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Search and Rescue

This challenge is inspired by a local event, where kids are remote controlling robots through a maze like course to find a small Teddy bear, grab it (with velcro) and drag it to the start point. But is this possible to do autonomously? I'm sure it is! 

So here is the challenge: build an autonomous robot that is capable to drive through a maze like environment, find a small Teddy bear, grab it by what ever means and bring it to the starting point. The maze can be made out of card boxes, books, whatever you have handy and it should have at least 4 turns before the position of the bear and the hallways width should be at least 12". The robot shloud be smaller than 12" and can't look over the walls. You can build a 2 wheels, 4 wheels rover, biped, quad, hexapod... anything you like. No remote processing is allowed, that means no link to an external computer is allowed. You can't moddify or add anything to the Teddy bear to make it easier detectable, but you can wrap around it a velcro collar so the robot may grab it easier. Make a video of your robot rescueing the Teddy bear and post a link to it here.

The winner will be decided by a community vote, still need to figure that out how's going to happen, a poll might work, but I don't see a way to add it to the challenge.

There will be prizes available:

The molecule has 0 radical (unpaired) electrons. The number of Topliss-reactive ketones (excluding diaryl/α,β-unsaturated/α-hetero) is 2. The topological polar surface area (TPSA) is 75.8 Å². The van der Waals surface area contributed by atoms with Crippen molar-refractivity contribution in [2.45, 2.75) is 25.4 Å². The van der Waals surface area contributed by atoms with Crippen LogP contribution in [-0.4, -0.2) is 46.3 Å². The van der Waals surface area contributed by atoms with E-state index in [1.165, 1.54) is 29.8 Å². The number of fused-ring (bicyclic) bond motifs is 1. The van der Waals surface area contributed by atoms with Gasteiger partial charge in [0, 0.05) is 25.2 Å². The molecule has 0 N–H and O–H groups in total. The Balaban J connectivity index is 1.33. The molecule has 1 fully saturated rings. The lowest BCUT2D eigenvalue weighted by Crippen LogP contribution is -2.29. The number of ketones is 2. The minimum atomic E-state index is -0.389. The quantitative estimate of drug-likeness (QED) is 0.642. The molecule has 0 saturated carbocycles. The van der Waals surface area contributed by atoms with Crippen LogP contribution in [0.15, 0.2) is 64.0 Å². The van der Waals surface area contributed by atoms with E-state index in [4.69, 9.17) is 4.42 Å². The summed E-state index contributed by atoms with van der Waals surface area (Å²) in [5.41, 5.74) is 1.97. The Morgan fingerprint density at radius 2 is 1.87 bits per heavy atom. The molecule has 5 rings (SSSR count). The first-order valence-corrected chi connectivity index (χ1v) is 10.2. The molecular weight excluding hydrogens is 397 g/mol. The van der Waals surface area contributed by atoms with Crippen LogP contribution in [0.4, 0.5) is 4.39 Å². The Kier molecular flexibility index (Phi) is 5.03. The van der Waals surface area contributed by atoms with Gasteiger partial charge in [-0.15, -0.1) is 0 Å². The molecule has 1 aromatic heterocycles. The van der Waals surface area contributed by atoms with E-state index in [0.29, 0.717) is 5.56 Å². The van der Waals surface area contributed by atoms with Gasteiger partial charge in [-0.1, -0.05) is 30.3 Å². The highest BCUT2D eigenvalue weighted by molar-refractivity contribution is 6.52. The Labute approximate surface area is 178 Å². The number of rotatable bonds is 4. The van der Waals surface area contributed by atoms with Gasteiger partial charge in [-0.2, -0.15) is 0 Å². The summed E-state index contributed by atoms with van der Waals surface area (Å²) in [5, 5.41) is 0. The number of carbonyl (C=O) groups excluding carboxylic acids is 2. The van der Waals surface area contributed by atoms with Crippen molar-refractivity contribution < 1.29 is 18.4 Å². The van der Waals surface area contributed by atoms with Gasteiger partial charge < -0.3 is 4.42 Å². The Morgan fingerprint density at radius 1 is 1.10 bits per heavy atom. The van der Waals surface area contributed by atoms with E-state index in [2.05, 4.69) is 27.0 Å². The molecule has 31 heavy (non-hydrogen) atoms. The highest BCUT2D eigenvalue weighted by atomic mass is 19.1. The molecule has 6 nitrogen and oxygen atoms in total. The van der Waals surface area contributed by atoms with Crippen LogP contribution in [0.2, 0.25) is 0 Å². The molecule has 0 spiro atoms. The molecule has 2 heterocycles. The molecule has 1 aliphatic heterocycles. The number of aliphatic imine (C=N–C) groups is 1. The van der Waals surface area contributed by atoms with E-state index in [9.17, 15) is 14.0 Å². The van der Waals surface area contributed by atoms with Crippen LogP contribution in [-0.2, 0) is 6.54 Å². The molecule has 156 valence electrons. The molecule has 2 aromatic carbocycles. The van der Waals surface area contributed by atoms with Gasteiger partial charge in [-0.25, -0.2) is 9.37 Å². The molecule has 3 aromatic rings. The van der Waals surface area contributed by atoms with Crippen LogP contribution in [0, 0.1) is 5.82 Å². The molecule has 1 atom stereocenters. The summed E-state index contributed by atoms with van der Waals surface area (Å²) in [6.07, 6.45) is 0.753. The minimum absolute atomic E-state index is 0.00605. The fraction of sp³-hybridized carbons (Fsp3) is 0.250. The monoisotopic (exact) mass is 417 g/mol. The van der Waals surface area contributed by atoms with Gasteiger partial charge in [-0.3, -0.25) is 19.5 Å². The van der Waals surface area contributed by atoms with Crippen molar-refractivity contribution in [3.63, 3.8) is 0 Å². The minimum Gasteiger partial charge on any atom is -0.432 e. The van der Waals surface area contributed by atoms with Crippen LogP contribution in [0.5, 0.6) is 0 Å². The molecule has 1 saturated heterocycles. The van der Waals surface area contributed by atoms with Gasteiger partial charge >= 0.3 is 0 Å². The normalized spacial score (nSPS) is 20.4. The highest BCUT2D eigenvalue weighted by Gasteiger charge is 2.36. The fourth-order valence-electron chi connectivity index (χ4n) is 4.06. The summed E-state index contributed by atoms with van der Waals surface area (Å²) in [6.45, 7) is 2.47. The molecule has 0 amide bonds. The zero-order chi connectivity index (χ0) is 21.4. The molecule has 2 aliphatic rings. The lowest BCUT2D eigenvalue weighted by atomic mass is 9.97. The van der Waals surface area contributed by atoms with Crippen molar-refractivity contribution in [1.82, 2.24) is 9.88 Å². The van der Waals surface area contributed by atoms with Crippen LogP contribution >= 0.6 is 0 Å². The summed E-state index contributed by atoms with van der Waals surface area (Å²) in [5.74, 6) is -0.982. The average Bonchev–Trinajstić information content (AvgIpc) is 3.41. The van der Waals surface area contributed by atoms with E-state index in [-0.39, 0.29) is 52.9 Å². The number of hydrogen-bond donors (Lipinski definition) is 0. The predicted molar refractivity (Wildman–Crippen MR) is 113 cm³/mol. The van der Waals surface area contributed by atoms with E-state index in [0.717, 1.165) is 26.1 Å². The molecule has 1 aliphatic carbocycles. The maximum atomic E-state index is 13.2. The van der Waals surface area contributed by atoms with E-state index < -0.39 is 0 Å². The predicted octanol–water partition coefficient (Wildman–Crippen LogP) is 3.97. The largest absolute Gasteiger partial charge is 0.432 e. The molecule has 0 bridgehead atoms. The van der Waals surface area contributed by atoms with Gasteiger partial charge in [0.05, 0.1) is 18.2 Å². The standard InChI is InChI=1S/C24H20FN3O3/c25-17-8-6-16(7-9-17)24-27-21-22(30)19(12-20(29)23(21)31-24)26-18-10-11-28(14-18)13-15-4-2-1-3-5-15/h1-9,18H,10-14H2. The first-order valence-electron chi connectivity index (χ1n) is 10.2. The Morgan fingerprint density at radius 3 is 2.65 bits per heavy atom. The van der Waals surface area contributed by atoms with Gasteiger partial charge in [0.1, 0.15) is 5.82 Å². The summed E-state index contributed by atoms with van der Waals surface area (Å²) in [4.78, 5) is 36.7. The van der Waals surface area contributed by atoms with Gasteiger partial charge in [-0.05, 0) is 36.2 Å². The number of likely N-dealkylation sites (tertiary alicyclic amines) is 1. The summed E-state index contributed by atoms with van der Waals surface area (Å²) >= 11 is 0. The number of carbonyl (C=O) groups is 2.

- a µBotino V3 kit and a USB-serial cable

- a Robot Builder's Arduino kit and a USB-serial cable

- a Robot Builder's Shield V3 kit and a mini Breadboard


Update, Sept. 26th, 2011:

Since no robot was entered by September 22nd, I have granted an extension of the end date to September 25th. Only one robot was completed by this time, by Sebathorus, so I declare it winner of the First Place. But, since there were others who expressed interest in participating, I am going to make a second extension, until the end of the month. I hope at least 2 more robots to be entered. Come on people! I've got some kits to give!


Update, Oct. 1st, 2011:

The main reason behind this challenge was the old robot builder's dream: robot, fetch me a beer. I thought to bring it to you guys step by step. First, build a robot that is able to find an object and retrieve it. Best built is with a gripper and sensors that scan left-right and look for the object. After you did wall following, try to add encoders and remember your path and after you got the object, get back on the shortest path (maze solving). Build the gripper strong enough so it can pick up a beer can as the retrieved object. Add a voice recognition module and say the magic words: Robot, fetch, a beer! My MiniEric robot can almost do that (can lift only an empty can, not a full one). Can yours?